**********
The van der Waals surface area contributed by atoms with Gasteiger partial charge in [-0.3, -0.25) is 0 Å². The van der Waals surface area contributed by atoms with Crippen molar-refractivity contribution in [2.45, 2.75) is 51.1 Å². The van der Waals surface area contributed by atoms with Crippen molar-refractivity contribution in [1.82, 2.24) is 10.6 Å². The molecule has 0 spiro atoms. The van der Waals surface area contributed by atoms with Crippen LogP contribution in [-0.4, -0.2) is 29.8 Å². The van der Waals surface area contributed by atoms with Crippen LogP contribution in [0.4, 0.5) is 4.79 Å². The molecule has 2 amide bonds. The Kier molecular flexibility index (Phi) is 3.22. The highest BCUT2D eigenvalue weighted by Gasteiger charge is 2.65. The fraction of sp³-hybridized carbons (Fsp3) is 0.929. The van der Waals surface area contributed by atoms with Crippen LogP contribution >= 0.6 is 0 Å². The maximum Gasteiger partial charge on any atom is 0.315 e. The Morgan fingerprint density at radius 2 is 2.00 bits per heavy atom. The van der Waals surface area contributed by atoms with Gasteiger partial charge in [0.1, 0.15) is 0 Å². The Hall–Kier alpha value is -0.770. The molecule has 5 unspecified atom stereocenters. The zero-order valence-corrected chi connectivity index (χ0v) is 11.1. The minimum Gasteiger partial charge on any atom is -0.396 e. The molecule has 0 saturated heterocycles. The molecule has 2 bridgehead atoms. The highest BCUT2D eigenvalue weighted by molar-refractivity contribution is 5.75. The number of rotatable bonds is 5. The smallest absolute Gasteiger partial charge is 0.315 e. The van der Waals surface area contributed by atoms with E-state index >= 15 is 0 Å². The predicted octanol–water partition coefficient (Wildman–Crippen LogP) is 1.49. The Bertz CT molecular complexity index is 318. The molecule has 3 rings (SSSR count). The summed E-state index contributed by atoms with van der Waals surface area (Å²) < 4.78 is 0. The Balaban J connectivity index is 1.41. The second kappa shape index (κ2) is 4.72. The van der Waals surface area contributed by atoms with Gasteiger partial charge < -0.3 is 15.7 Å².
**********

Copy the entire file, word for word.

The van der Waals surface area contributed by atoms with Gasteiger partial charge in [-0.3, -0.25) is 0 Å². The van der Waals surface area contributed by atoms with Crippen molar-refractivity contribution in [2.45, 2.75) is 51.1 Å². The van der Waals surface area contributed by atoms with Crippen molar-refractivity contribution in [1.82, 2.24) is 10.6 Å². The molecule has 0 spiro atoms. The van der Waals surface area contributed by atoms with Crippen LogP contribution in [-0.4, -0.2) is 29.8 Å². The van der Waals surface area contributed by atoms with Crippen LogP contribution in [0.4, 0.5) is 4.79 Å². The molecule has 2 amide bonds. The Kier molecular flexibility index (Phi) is 3.22. The highest BCUT2D eigenvalue weighted by Gasteiger charge is 2.65. The fraction of sp³-hybridized carbons (Fsp3) is 0.929. The van der Waals surface area contributed by atoms with Crippen LogP contribution >= 0.6 is 0 Å². The maximum Gasteiger partial charge on any atom is 0.315 e. The Morgan fingerprint density at radius 2 is 2.00 bits per heavy atom. The van der Waals surface area contributed by atoms with Gasteiger partial charge in [0.1, 0.15) is 0 Å². The Hall–Kier alpha value is -0.770. The molecule has 5 unspecified atom stereocenters. The zero-order valence-corrected chi connectivity index (χ0v) is 11.1. The minimum Gasteiger partial charge on any atom is -0.396 e. The molecule has 0 saturated heterocycles. The molecule has 2 bridgehead atoms. The highest BCUT2D eigenvalue weighted by molar-refractivity contribution is 5.75. The number of rotatable bonds is 5. The smallest absolute Gasteiger partial charge is 0.315 e. The van der Waals surface area contributed by atoms with E-state index >= 15 is 0 Å². The predicted octanol–water partition coefficient (Wildman–Crippen LogP) is 1.49. The Bertz CT molecular complexity index is 318. The molecule has 3 rings (SSSR count). The summed E-state index contributed by atoms with van der Waals surface area (Å²) < 4.78 is 0. The Balaban J connectivity index is 1.41. The second kappa shape index (κ2) is 4.72. The van der Waals surface area contributed by atoms with Gasteiger partial charge < -0.3 is 15.7 Å².